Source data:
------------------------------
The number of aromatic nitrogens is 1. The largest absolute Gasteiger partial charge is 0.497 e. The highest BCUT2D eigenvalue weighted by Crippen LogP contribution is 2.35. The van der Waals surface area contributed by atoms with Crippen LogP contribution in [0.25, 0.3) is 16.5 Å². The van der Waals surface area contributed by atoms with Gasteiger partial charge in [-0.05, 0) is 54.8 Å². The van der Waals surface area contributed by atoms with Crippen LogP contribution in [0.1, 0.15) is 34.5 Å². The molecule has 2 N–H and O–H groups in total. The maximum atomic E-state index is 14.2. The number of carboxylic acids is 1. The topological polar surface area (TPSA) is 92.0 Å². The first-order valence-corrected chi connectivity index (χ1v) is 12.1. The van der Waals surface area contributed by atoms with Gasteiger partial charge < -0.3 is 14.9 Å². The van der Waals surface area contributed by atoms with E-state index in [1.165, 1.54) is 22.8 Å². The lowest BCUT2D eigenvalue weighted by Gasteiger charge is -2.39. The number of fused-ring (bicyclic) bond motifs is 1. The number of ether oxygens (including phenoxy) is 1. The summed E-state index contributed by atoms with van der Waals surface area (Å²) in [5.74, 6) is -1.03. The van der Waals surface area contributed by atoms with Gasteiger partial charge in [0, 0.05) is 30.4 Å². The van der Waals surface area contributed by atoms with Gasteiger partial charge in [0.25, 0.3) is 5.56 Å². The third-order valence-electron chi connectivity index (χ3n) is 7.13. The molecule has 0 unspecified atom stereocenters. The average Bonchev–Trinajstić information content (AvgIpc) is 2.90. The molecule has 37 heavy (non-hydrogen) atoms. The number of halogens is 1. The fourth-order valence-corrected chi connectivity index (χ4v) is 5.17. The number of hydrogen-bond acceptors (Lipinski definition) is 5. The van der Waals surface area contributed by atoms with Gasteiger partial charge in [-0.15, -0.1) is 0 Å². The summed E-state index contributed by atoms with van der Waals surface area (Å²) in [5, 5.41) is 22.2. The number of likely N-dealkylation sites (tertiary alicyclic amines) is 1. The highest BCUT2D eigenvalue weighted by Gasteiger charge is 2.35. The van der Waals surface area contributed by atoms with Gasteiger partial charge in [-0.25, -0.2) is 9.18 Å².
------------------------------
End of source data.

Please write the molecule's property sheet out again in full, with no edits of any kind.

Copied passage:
The number of aromatic nitrogens is 1. The largest absolute Gasteiger partial charge is 0.497 e. The highest BCUT2D eigenvalue weighted by Crippen LogP contribution is 2.35. The van der Waals surface area contributed by atoms with Crippen LogP contribution in [0.25, 0.3) is 16.5 Å². The van der Waals surface area contributed by atoms with Gasteiger partial charge in [-0.05, 0) is 54.8 Å². The van der Waals surface area contributed by atoms with Crippen LogP contribution in [0.1, 0.15) is 34.5 Å². The molecule has 2 N–H and O–H groups in total. The maximum atomic E-state index is 14.2. The number of carboxylic acids is 1. The topological polar surface area (TPSA) is 92.0 Å². The first-order valence-corrected chi connectivity index (χ1v) is 12.1. The van der Waals surface area contributed by atoms with Gasteiger partial charge < -0.3 is 14.9 Å². The van der Waals surface area contributed by atoms with E-state index in [1.165, 1.54) is 22.8 Å². The lowest BCUT2D eigenvalue weighted by Gasteiger charge is -2.39. The number of fused-ring (bicyclic) bond motifs is 1. The number of ether oxygens (including phenoxy) is 1. The summed E-state index contributed by atoms with van der Waals surface area (Å²) in [5.74, 6) is -1.03. The van der Waals surface area contributed by atoms with Gasteiger partial charge in [0, 0.05) is 30.4 Å². The van der Waals surface area contributed by atoms with Gasteiger partial charge in [0.25, 0.3) is 5.56 Å². The third-order valence-electron chi connectivity index (χ3n) is 7.13. The molecule has 0 unspecified atom stereocenters. The average Bonchev–Trinajstić information content (AvgIpc) is 2.90. The molecule has 37 heavy (non-hydrogen) atoms. The number of halogens is 1. The fourth-order valence-corrected chi connectivity index (χ4v) is 5.17. The number of hydrogen-bond acceptors (Lipinski definition) is 5. The van der Waals surface area contributed by atoms with Gasteiger partial charge in [-0.15, -0.1) is 0 Å². The summed E-state index contributed by atoms with van der Waals surface area (Å²) in [5, 5.41) is 22.2. The number of likely N-dealkylation sites (tertiary alicyclic amines) is 1. The highest BCUT2D eigenvalue weighted by Gasteiger charge is 2.35. The van der Waals surface area contributed by atoms with Gasteiger partial charge in [-0.25, -0.2) is 9.18 Å².